Collection: An inaugural disputation, concerning the varieties of the human race, July 1800, 1830 (Mss.572.2.T2li.b)

Squamish
Alternate forms: Sḵwx̱wú7mesh
Language(s): English | Squamish
Date: 1976
Extent: 179 pages
Description: This paper, co-authored by Nancy J. Turner and Randall (Randy) T. Bouchard, gives the comparative linguistic transcriptions of the native plant names, the botanical identification, and the common English-language names of the plant species, as well as their utilization as food or in technology, medicine, or mythology. Includes photographs. See also the other volumes in the same series in the APS collections: Bouchard and Dorothy I. D. Kennedy's "Knowledge and usage of land mammals, birds, insects, reptiles, and amphibians by the Squamish Indian people of British Columbia" (1976) (Mss.970.6.K38.k); and Bouchard and Kennedy's "Utilization of fish, beach foods, and marine mammals by the Squamish Indian people of British Columbia" (1976) (Mss.970.6.K38). These publications were disseminated by the British Columbia Language Project.
Collection: Botany of the Squamish Indian people of British Columbia (Mss.970.6.B66)

Catawba | Cherokee | Tutelo
Language(s): English | Catawba | Tutelo
Date: 1716; 1803; 1951-1997
Extent: 7 boxes
Description: The Catawba materials in the Frank Siebert Papers are primarily concentrated in Series II. These consist of copies of secondary sources such as an "Indian Vocabulary from Fort Christanna, 1716, Catawba census notes, 1830-1929, land claim agreements, and a dictionary of Place names in South Carolina. Original materials include hundreds of pages of Siebert's FIeld notes and a Catawba vocabulary / dictionary done with Wes Taukchiray.
Collection: Frank Siebert Papers (Mss.Ms.Coll.97)

Catawba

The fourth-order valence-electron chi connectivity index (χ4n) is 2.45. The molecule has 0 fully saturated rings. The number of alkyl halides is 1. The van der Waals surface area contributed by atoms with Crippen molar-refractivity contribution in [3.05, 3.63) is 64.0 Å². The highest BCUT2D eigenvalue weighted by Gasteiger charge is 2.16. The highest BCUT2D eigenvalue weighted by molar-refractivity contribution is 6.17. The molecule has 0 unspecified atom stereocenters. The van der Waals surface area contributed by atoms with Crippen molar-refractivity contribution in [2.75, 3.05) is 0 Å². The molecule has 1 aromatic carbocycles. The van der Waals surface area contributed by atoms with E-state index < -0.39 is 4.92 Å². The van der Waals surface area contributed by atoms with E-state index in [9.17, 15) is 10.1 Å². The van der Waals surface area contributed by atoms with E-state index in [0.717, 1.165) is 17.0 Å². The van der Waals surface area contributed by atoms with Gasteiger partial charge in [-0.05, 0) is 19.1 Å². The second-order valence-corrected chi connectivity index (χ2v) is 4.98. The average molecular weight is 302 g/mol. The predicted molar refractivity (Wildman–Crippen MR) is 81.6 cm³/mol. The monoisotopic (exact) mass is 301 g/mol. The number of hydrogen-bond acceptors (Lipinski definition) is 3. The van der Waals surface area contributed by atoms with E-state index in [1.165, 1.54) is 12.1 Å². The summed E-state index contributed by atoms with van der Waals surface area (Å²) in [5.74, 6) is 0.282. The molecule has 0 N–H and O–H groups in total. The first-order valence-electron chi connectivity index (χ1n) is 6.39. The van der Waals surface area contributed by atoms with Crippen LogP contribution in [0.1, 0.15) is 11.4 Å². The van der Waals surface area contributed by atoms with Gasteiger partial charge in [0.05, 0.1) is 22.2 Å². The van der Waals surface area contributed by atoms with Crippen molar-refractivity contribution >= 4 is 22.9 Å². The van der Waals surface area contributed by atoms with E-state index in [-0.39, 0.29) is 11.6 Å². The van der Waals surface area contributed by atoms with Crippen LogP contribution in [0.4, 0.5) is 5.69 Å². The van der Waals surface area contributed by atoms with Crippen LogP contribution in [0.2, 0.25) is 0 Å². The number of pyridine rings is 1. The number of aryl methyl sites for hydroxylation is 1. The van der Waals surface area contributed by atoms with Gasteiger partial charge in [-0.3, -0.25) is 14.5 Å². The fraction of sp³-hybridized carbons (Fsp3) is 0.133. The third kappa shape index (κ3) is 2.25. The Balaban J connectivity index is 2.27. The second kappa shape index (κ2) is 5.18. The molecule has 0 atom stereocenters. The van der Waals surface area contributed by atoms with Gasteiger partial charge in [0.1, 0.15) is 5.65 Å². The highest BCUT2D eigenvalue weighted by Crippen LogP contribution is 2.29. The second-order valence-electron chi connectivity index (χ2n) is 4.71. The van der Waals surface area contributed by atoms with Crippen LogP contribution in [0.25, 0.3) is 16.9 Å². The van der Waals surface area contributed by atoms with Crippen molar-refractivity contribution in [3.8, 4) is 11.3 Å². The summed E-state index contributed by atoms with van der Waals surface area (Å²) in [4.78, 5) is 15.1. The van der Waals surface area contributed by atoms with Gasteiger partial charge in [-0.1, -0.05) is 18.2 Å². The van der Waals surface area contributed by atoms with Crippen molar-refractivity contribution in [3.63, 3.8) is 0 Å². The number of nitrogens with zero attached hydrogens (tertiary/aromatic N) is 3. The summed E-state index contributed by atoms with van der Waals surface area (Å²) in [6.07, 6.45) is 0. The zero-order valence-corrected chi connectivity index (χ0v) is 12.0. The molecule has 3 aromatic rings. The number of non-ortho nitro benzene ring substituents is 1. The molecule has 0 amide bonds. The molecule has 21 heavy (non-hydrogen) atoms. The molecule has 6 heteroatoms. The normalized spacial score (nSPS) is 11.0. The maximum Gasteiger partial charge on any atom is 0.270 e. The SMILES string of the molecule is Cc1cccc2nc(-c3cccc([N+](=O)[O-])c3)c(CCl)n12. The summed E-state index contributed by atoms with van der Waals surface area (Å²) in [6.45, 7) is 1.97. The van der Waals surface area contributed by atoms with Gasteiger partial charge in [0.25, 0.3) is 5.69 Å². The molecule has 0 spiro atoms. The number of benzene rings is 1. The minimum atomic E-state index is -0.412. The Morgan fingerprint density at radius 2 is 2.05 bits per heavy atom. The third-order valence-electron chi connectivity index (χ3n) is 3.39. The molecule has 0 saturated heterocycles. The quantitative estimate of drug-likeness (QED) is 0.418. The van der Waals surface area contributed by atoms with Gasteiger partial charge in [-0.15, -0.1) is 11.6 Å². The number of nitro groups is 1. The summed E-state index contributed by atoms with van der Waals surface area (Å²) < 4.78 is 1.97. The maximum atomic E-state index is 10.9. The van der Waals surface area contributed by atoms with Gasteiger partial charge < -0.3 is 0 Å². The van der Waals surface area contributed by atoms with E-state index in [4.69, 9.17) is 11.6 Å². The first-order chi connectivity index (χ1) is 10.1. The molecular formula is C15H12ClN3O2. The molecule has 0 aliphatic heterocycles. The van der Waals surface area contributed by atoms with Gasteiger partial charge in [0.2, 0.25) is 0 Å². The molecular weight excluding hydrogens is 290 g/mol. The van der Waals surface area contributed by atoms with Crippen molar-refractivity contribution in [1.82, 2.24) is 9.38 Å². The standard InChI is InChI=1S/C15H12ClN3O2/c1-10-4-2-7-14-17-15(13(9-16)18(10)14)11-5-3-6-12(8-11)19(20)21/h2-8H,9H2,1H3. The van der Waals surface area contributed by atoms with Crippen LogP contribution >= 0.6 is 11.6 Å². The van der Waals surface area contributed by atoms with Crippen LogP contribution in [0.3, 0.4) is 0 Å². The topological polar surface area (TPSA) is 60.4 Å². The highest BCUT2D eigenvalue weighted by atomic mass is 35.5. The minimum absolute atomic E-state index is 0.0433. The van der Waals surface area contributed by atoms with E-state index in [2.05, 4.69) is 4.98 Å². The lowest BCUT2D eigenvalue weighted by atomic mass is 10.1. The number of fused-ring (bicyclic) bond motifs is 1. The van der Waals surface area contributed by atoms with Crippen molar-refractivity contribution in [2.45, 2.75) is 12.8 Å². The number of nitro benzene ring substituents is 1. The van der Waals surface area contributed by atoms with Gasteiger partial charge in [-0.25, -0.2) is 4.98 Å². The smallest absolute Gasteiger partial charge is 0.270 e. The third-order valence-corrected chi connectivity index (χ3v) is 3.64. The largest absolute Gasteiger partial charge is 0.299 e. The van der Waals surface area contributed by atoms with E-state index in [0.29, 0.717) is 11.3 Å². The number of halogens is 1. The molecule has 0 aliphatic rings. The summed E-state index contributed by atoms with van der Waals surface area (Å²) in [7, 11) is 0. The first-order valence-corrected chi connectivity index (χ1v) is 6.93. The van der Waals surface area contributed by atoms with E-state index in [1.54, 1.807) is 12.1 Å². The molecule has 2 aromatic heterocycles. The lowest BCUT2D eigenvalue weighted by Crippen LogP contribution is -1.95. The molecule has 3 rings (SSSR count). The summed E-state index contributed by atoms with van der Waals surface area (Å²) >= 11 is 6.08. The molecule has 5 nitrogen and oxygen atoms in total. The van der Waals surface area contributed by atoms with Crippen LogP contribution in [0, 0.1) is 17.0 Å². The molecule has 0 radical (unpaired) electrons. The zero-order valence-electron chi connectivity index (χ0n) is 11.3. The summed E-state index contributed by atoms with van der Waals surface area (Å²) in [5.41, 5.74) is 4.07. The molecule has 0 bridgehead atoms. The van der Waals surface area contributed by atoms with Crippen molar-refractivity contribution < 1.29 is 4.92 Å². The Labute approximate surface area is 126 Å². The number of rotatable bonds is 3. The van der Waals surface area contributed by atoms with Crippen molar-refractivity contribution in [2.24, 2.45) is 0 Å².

Language(s): English | Catawba
Date: Undated
Type:Text
Genre: Stories
Extent: Circa 500 pages
Description: Catawba texts concerning myths, history, birds, reptiles, signs and omens, remedies, marriage, poverty, industry, food, charms, and taboos. The texts have both free and interlinear English translations. See also Speck, Catawba Texts (Columbia University Contributions to Anthropology, vol. 24; New York, 1934).
Collection: Catawba texts (Mss.497.3.Sp3)

Cayuga | Haudenosaunee
Alternate forms: Iroquois
Language(s): Cayuga | English | French
Date: 1929-1930
Type:Text
Extent: 120 pages
Description: The Cayuga materials in the Frans Olbrechts Papers consist of 3 items found in Series I. These items are: "1-A: Cayuga paradigms and text," which includes a 20-page word and phrase list, and a story about Red Jacket, given by Ezekiel Hill; "1-B: Notes on Cayuga," recorded with consultant Job Henry; and "6: Comparative relative pronouns," a notebook containing word comparison tables with other Iroquoian languages.
Collection: Frans M. Olbrechts papers (Mss.497.3.OL2)

Cherokee
Language(s): Cherokee | English
Date: 1953, 1960-1961, 1972, 1976-1977, 1980-1981, 1984-1988, 1992-1999, 2012
Type:Text
Extent: 1123 pages
Description: The Cherokee materials in the Phillips Fund collection consist of 19 items. Materials in this collection are listed alphabetically by last name of author. See materials listed under Bender, Druke, Fogelson, Huff, Ishii, Jordan, Kilroe, Kosmider, Nichols, Phillips, Phillips, Pulte, Rachlin, Ruff, Scancarelli, Sheidley, Uchihara, and Witthoft. Some of these materials may be restricted due to cultural sensitvity or privacy considerations.
Collection: Phillips Fund for Native American Research Collection (Mss.497.3.Am4)

Cherokee
Language(s): Cherokee | English
Date: 1928, 1936, 1943
Type:Text
Genre: Sketches
Extent: 2 notebooks
Description: Part of the papers of Will West Long, Big Cove, Qualla Reservation, North Carolina, in hand of Long, Morgan Calhoun, Lawyer Calhoun, etc.; also pages in English relating to Indian masks and Indians and Snake Battle. List of dancers, 1936. This material is restricted due to cultural sensitivity.
Collection: Cherokee medicinal and magical texts (Mss.497.3.C425)